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Meeting with Putin might be easier than NATO allies, Trump says as he leaves the White House for Europe

President Trump on July 10 spoke about the upcoming NATO summit in Brussels, his meeting with Putin and Boris Johnson's resignation. (Video: The Washington Post)
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President Trump said Tuesday that an upcoming summit with Russian President Vladi­mir Putin might be easier than a gathering with NATO allies, as he left the White House for a week of high-profile diplomacy in Europe.

In tweets and comments to reporters before departing, Trump took fresh aim at other NATO members for not meeting targets for defense spending, saying the arrangement was unfair to U.S. taxpayers.

His trip to Europe will also include a meeting in Britain with Prime Minister Theresa May, whose government is in disarray after a pair of key resignations, and a weekend of golf in Scotland.

“So I have NATO, I have the U.K. — which is somewhat in turmoil,” Trump told reporters. “And I have Putin. Frankly, Putin may be the easiest of them all. Who would think? Who would think?”

President Trump will attend the NATO summit in Brussels on July 11 and 12 amid disagreements with long-time allies over trade and Russia. (Video: Patrick Martin/The Washington Post)

Asked if he considers Putin a friend or a foe, Trump said: “I really can’t say right now. As far as I’m concerned, he’s a competitor.”

“I think that getting along with Russia, getting along with China, getting along with others is a good thing, not a bad thing,” he added. “I’ve said that many times for many years. So we’ll see. We’re meeting with Vladimir Putin on Monday. We’ll see how that goes.”

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Trump also declined to say whether May should stay in power.

“Well, that’s up to the people,” he said. “I get along with her very well. I have a very good relationship. That’s certainly up to the people, not up to me.”

Trump also offered kind words for Boris Johnson, the former foreign secretary who is a frontman for Britain’s campaign to leave the European Union and one of the recent departures from May’s government.

“Boris Johnson’s a friend of mine,” Trump said. “He’s been very, very nice to me. Very supportive. And maybe we’ll speak to him when I get over there.”

Trump’s comments came in advance of a week-long trip that has already riled many leaders within the North Atlantic Treaty Organization.

In a Fox News interview later Tuesday, Vice President Pence appeared to downplay Trump's remarks on Russia.

“The president made it clear that we have competing interests with Russia,” Pence said in the interview.

He cited Syria and Ukraine as potential areas of cooperation and maintained that Trump “believes in sitting down with leaders and determining whether there’s a way that we can make progress in the relationship.”

“I think he goes into this summit very much in that spirit,” Pence said.

Days after their meeting in Brussels, Trump plans to sit down with Putin for their first one-on-one summit, a meeting in Helsinki, that could be more cordial, further straining the long-standing military alliance.

“Getting ready to leave for Europe. First meeting — NATO,” Trump wrote in early morning tweets. “The U.S. is spending many times more than any other country in order to protect them. Not fair to the U.S. taxpayer.”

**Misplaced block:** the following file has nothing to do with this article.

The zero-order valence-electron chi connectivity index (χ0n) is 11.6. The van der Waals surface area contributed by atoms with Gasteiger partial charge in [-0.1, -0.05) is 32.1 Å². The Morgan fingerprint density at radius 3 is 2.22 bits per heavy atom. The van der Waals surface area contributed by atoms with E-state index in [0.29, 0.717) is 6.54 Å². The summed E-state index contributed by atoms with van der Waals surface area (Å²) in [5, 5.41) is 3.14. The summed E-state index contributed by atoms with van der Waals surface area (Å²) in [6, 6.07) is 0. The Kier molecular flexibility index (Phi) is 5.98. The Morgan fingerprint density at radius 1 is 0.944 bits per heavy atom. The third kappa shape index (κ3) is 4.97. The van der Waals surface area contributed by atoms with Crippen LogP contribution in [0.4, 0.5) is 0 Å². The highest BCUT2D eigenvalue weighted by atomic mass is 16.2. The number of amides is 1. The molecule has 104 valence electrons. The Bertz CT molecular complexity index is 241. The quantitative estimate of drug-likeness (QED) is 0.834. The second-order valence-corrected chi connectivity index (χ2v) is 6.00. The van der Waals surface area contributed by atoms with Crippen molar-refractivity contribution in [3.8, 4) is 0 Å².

In a second tweet, the president wrote: “NATO countries must pay MORE, the United States must pay LESS. Very Unfair!”

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Hours later, aboard Air Force One en route to Brussels, Trump returned to the subject, with another tweet.

“Many countries in NATO, which we are expected to defend, are not only short of their current commitment of 2% (which is low), but are also delinquent for many years in payments that have not been made,” he wrote. “Will they reimburse the U.S.?”

Trump has long been spoiling for a fight on the issue of defense spending, latching onto the notion that each NATO country should be paying at least 2 percent of its gross domestic product toward its military.

“I’m going to tell NATO — you got to start paying your bills,” he told a rowdy rally in Montana last week. “The United States is not going to take care of everything. We are the schmucks that are paying for the whole thing.”

Last month, he sent letters to leaders whose countries are not living up to their NATO defense spending pledges, warning that the United States might cut them off if they don’t pour more money into their militaries. But NATO members, including Germany, argue they have boosted contributions as part a pledge to kick in at least 2 percent of annual economic output by the middle of the next decade.

Trump also has questioned why the United States should run a trade deficit with nations it is spending money to protect, suggesting he could use security guarantees as a bargaining chip in trade talks.

Trump’s tweet on Tuesday echoed another one from Monday, in which he singled out Germany for not meeting defense spending targets.

Before departing the White House shortly after 7 a.m., Trump also fired off another tweet claiming credit for an economy that is “ROARING” and a Supreme Court nomination that he said has received “GREAT REVIEWS.”

He also noted a poll of his job approval among fellow Republicans, writing: “Wow!”

Michael Birnbaum in Brussels and Felicia Sonmez in Washington contributed to this report.